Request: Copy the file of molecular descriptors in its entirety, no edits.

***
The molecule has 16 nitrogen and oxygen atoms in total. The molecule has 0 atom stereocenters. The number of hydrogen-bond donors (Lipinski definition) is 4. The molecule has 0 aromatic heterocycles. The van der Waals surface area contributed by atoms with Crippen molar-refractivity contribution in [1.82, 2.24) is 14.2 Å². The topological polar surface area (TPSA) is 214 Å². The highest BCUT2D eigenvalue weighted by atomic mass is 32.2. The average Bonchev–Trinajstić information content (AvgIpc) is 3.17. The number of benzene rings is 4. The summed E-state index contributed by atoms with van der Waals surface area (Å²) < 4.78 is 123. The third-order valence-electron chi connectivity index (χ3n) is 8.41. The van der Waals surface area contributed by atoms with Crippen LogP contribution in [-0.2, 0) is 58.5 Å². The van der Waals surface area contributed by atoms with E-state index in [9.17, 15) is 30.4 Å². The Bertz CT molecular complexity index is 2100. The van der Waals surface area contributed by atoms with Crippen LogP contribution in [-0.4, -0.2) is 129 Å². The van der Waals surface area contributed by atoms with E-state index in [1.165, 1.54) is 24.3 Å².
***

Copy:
The molecule has 16 nitrogen and oxygen atoms in total. The molecule has 0 atom stereocenters. The number of hydrogen-bond donors (Lipinski definition) is 4. The molecule has 0 aromatic heterocycles. The van der Waals surface area contributed by atoms with Crippen molar-refractivity contribution in [1.82, 2.24) is 14.2 Å². The topological polar surface area (TPSA) is 214 Å². The highest BCUT2D eigenvalue weighted by atomic mass is 32.2. The average Bonchev–Trinajstić information content (AvgIpc) is 3.17. The number of benzene rings is 4. The summed E-state index contributed by atoms with van der Waals surface area (Å²) < 4.78 is 123. The third-order valence-electron chi connectivity index (χ3n) is 8.41. The van der Waals surface area contributed by atoms with Crippen LogP contribution in [-0.2, 0) is 58.5 Å². The van der Waals surface area contributed by atoms with E-state index in [9.17, 15) is 30.4 Å². The Bertz CT molecular complexity index is 2100. The van der Waals surface area contributed by atoms with Crippen LogP contribution in [-0.4, -0.2) is 129 Å². The van der Waals surface area contributed by atoms with E-state index in [1.165, 1.54) is 24.3 Å².